I’ve been getting a lot of questions from various places that deal with how video conferencing looks and feels, and mainly inquire about the difference between CP and VAS.
So – What do CP and VAS mean, and what do they have to do with video conferencing?
VAS is short for Voice Activated Switching. This basically means that the active speaker, the term for the meeting participant that is now talking, will be seen by all meeting participants whenever she (or he) is talking.
This means that during a call of let’s say 4 participants – David, James, Susan and Heather – if David is now speaking, everyone will see David on the screen:
If, for instance, James will now start talking, he will replace David on the screen:
In more advanced systems James might see David (the “last active speaker”), while everyone else will see James. This is known as a “no self-see” option, where a participant will not see herself, which some see as a physiological downside.
A voice activity detection algorithm (VAD for short) is usually used to determine which of the meeting participant is currently speaking, and sometimes another component (mixer) takes care of comparing a few “talking” participants and deciding who is the “active” one.
CP is short for Continuous Presence. This basically means that all participants, or a subset of these participants, including the active speaker, are seen on the screen at the same time.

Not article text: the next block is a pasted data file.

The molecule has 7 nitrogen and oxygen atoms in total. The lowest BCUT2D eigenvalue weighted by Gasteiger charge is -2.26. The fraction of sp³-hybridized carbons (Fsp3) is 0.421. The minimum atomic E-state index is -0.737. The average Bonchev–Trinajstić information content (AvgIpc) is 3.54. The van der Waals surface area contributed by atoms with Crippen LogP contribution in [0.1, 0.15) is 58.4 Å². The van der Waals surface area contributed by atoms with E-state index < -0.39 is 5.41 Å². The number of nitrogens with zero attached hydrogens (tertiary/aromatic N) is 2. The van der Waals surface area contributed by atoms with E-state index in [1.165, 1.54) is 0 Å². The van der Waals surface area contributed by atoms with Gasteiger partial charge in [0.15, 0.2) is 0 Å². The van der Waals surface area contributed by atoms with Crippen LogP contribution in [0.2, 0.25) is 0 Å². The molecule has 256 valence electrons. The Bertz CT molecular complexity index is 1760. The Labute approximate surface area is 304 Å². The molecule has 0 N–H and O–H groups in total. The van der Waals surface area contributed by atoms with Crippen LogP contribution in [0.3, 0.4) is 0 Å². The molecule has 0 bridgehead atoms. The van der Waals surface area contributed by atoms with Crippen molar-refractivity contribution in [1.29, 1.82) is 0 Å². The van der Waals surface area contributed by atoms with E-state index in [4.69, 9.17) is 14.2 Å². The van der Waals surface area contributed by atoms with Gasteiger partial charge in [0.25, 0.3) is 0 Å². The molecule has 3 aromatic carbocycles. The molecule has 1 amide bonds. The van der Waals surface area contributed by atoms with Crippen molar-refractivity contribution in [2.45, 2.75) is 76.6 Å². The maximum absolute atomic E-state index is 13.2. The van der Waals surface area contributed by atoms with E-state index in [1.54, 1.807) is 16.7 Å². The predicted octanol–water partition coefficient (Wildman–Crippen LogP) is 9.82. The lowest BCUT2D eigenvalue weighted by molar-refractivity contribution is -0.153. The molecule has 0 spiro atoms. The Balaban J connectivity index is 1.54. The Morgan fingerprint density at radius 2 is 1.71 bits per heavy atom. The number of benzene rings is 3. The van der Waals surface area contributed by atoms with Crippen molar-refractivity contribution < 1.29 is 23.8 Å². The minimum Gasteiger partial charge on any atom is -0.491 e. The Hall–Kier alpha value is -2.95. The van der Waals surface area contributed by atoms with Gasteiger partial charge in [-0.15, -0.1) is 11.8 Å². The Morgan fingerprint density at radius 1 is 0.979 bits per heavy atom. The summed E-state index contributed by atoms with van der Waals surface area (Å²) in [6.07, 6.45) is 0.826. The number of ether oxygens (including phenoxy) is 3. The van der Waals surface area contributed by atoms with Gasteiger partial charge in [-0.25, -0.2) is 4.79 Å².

In our example above this means that all 4 participants may be seen on screen:
Left: a 2×2 CP layout. Right: a 1+3 CP layout.
CP also involves identifying the active speaker, as in some cases (like the 1+3 layout above) the “active speaker” will move to a designated sub-frame, be shown in a larger sub-frame or any other graphical way to emphasize they’re the one who’s talking.
CP involves a lot of graphical manipulations on the streams received by the different endpoints, including scaling and mixing the images. Today, with SVC technology, CP can be achieved without graphical manipulations, but only in closed H.264-based deployments, which are still not common.
VAS, CP and Video Conferencing
CP is basically the evolution of VAS when it comes to video conferencing. A while back, when there was not enough CPU to do the graphical manipulations necessary for CP, and when the screen size was too small for a CP layout, VAS was the best solution. In fact, if you look at what most UC clients are doing with conferencing, they are still using VAS as their means of displaying multiple participants in a conference scenario.
With the introduction of larger screens and greater conferencing platforms, CP became not only relevant but very popular. On today’s HD screens the latest RADVISION Elite MCU can show up to 28 participants in one high definition layout, and the result is quite amazing. As you can see below:
On the other hand, as video conferencing is making its way to desktops, mobile handsets and other handheld devices, and as everything goes to the cloud, CPU power is again a relevant factor, and I believe VAS can, and should, provide a viable and cost-effective mode of operations.
So what should you use for your video conferencing service, VAS or CP? It all depends, I guess, on the type of devices and the type of infrastructure that you want to roll out, and the exact user interface you want to provide. As explained above both make for great user experience with excellent market-proven examples out there.